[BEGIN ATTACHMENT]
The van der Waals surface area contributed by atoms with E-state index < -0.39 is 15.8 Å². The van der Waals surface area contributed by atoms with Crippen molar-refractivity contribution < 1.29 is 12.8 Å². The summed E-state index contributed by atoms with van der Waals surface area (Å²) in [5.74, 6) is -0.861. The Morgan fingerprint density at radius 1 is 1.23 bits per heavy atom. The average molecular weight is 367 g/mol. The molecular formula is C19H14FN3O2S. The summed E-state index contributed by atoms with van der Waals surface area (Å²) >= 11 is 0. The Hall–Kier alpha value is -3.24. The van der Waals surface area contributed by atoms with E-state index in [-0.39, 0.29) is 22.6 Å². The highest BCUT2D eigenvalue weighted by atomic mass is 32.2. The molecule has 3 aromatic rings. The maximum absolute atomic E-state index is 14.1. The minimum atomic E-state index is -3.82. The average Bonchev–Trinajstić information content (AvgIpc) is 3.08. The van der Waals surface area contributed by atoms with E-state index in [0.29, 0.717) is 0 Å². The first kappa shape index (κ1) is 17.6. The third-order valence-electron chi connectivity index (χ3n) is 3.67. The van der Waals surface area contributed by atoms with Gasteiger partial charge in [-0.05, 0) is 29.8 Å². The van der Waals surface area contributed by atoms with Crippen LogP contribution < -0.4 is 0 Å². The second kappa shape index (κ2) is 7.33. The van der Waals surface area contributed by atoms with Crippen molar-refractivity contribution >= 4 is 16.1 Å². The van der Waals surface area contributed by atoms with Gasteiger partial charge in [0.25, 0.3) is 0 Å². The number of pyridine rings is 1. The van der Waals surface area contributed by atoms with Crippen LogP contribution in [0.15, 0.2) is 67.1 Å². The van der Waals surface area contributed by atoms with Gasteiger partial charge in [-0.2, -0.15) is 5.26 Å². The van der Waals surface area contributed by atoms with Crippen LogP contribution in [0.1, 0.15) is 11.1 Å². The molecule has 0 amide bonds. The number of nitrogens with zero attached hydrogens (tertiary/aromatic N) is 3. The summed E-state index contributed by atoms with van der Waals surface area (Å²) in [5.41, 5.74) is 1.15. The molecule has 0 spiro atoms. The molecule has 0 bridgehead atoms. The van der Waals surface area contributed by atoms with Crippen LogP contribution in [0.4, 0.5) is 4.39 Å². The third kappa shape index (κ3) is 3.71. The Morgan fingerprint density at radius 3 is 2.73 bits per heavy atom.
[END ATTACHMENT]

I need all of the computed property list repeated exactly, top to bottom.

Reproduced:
The van der Waals surface area contributed by atoms with E-state index < -0.39 is 15.8 Å². The van der Waals surface area contributed by atoms with Crippen molar-refractivity contribution < 1.29 is 12.8 Å². The summed E-state index contributed by atoms with van der Waals surface area (Å²) in [5.74, 6) is -0.861. The Morgan fingerprint density at radius 1 is 1.23 bits per heavy atom. The average molecular weight is 367 g/mol. The molecular formula is C19H14FN3O2S. The summed E-state index contributed by atoms with van der Waals surface area (Å²) >= 11 is 0. The Hall–Kier alpha value is -3.24. The van der Waals surface area contributed by atoms with E-state index in [-0.39, 0.29) is 22.6 Å². The highest BCUT2D eigenvalue weighted by atomic mass is 32.2. The molecule has 3 aromatic rings. The maximum absolute atomic E-state index is 14.1. The minimum atomic E-state index is -3.82. The average Bonchev–Trinajstić information content (AvgIpc) is 3.08. The van der Waals surface area contributed by atoms with E-state index in [0.29, 0.717) is 0 Å². The first kappa shape index (κ1) is 17.6. The third-order valence-electron chi connectivity index (χ3n) is 3.67. The van der Waals surface area contributed by atoms with Gasteiger partial charge in [-0.05, 0) is 29.8 Å². The van der Waals surface area contributed by atoms with Crippen LogP contribution < -0.4 is 0 Å². The second kappa shape index (κ2) is 7.33. The van der Waals surface area contributed by atoms with Crippen molar-refractivity contribution >= 4 is 16.1 Å². The van der Waals surface area contributed by atoms with Gasteiger partial charge in [0.25, 0.3) is 0 Å². The number of pyridine rings is 1. The van der Waals surface area contributed by atoms with Crippen LogP contribution in [0.15, 0.2) is 67.1 Å². The van der Waals surface area contributed by atoms with Gasteiger partial charge in [-0.2, -0.15) is 5.26 Å². The van der Waals surface area contributed by atoms with Crippen LogP contribution in [0.1, 0.15) is 11.1 Å². The molecule has 0 amide bonds. The number of nitrogens with zero attached hydrogens (tertiary/aromatic N) is 3. The summed E-state index contributed by atoms with van der Waals surface area (Å²) in [5.41, 5.74) is 1.15. The molecule has 0 spiro atoms. The molecule has 0 bridgehead atoms. The van der Waals surface area contributed by atoms with Crippen LogP contribution in [0.4, 0.5) is 4.39 Å². The third kappa shape index (κ3) is 3.71. The Morgan fingerprint density at radius 3 is 2.73 bits per heavy atom.